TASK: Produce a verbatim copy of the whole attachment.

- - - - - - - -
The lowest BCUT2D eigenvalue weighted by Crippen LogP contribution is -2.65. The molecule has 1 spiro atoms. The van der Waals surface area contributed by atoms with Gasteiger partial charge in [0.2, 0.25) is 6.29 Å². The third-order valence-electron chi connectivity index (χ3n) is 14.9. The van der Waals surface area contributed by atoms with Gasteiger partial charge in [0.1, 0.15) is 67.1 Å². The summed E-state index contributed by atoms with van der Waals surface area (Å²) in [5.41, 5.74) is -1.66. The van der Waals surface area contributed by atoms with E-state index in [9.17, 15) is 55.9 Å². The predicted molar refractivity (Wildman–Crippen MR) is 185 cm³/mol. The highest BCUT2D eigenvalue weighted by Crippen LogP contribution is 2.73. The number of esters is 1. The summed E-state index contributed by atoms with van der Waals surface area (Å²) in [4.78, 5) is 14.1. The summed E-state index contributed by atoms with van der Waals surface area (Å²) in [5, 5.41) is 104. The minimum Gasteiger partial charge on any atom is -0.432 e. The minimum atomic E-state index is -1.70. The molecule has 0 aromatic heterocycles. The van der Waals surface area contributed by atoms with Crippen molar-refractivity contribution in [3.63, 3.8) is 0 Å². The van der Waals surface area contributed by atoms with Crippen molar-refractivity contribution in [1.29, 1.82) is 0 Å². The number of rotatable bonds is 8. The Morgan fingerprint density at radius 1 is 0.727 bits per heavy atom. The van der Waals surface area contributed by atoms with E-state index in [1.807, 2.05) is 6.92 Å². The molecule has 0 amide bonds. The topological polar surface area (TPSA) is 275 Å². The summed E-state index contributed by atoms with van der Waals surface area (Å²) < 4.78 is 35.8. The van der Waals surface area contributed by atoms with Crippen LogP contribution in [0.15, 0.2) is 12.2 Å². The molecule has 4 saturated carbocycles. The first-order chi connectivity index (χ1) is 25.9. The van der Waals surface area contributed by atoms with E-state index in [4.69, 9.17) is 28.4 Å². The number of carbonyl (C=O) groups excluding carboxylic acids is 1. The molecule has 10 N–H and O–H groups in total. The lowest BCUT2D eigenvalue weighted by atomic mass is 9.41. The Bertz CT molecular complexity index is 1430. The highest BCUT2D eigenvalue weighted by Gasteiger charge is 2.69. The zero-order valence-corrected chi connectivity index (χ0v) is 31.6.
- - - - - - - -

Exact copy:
The lowest BCUT2D eigenvalue weighted by Crippen LogP contribution is -2.65. The molecule has 1 spiro atoms. The van der Waals surface area contributed by atoms with Gasteiger partial charge in [0.2, 0.25) is 6.29 Å². The third-order valence-electron chi connectivity index (χ3n) is 14.9. The van der Waals surface area contributed by atoms with Gasteiger partial charge in [0.1, 0.15) is 67.1 Å². The summed E-state index contributed by atoms with van der Waals surface area (Å²) in [5.41, 5.74) is -1.66. The van der Waals surface area contributed by atoms with E-state index in [9.17, 15) is 55.9 Å². The predicted molar refractivity (Wildman–Crippen MR) is 185 cm³/mol. The highest BCUT2D eigenvalue weighted by Crippen LogP contribution is 2.73. The number of esters is 1. The summed E-state index contributed by atoms with van der Waals surface area (Å²) in [4.78, 5) is 14.1. The summed E-state index contributed by atoms with van der Waals surface area (Å²) in [5, 5.41) is 104. The minimum Gasteiger partial charge on any atom is -0.432 e. The minimum atomic E-state index is -1.70. The molecule has 0 aromatic heterocycles. The van der Waals surface area contributed by atoms with Crippen molar-refractivity contribution in [3.63, 3.8) is 0 Å². The van der Waals surface area contributed by atoms with Crippen molar-refractivity contribution in [1.29, 1.82) is 0 Å². The number of rotatable bonds is 8. The Morgan fingerprint density at radius 1 is 0.727 bits per heavy atom. The van der Waals surface area contributed by atoms with E-state index in [1.807, 2.05) is 6.92 Å². The molecule has 0 amide bonds. The topological polar surface area (TPSA) is 275 Å². The summed E-state index contributed by atoms with van der Waals surface area (Å²) < 4.78 is 35.8. The van der Waals surface area contributed by atoms with Crippen LogP contribution in [0.15, 0.2) is 12.2 Å². The molecule has 4 saturated carbocycles. The first-order chi connectivity index (χ1) is 25.9. The van der Waals surface area contributed by atoms with E-state index in [4.69, 9.17) is 28.4 Å². The number of carbonyl (C=O) groups excluding carboxylic acids is 1. The molecule has 10 N–H and O–H groups in total. The lowest BCUT2D eigenvalue weighted by atomic mass is 9.41. The Bertz CT molecular complexity index is 1430. The highest BCUT2D eigenvalue weighted by Gasteiger charge is 2.69. The zero-order valence-corrected chi connectivity index (χ0v) is 31.6.